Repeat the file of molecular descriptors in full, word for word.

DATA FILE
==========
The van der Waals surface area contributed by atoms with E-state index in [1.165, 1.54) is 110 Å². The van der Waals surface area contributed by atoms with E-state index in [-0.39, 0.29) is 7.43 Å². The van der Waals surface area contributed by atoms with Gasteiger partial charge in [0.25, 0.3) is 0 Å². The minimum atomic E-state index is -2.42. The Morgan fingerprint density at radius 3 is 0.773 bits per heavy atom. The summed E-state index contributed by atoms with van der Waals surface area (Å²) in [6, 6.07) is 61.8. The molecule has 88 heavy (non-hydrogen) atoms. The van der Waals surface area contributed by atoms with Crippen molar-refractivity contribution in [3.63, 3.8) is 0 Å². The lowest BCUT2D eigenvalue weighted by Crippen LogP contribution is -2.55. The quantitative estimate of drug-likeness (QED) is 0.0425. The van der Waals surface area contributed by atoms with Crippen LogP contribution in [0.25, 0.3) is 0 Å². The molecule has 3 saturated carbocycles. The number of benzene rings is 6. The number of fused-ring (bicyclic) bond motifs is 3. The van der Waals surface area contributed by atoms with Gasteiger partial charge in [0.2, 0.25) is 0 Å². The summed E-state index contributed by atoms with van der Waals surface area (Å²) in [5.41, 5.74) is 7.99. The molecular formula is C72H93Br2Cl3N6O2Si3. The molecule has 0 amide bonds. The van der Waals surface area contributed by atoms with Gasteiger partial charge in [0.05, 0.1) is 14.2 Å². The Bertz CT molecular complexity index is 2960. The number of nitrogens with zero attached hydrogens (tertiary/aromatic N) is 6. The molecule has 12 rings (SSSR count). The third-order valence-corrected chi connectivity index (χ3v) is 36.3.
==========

The van der Waals surface area contributed by atoms with E-state index in [1.165, 1.54) is 110 Å². The van der Waals surface area contributed by atoms with E-state index in [-0.39, 0.29) is 7.43 Å². The van der Waals surface area contributed by atoms with Gasteiger partial charge in [0.25, 0.3) is 0 Å². The minimum atomic E-state index is -2.42. The Morgan fingerprint density at radius 3 is 0.773 bits per heavy atom. The summed E-state index contributed by atoms with van der Waals surface area (Å²) in [6, 6.07) is 61.8. The molecule has 88 heavy (non-hydrogen) atoms. The van der Waals surface area contributed by atoms with Crippen molar-refractivity contribution in [3.63, 3.8) is 0 Å². The lowest BCUT2D eigenvalue weighted by Crippen LogP contribution is -2.55. The quantitative estimate of drug-likeness (QED) is 0.0425. The van der Waals surface area contributed by atoms with Crippen LogP contribution in [0.25, 0.3) is 0 Å². The molecule has 3 saturated carbocycles. The number of benzene rings is 6. The number of fused-ring (bicyclic) bond motifs is 3. The van der Waals surface area contributed by atoms with Gasteiger partial charge in [0.2, 0.25) is 0 Å². The summed E-state index contributed by atoms with van der Waals surface area (Å²) in [5.41, 5.74) is 7.99. The molecular formula is C72H93Br2Cl3N6O2Si3. The molecule has 0 amide bonds. The van der Waals surface area contributed by atoms with Gasteiger partial charge in [0.05, 0.1) is 14.2 Å². The Bertz CT molecular complexity index is 2960. The number of nitrogens with zero attached hydrogens (tertiary/aromatic N) is 6. The molecule has 12 rings (SSSR count). The third-order valence-corrected chi connectivity index (χ3v) is 36.3.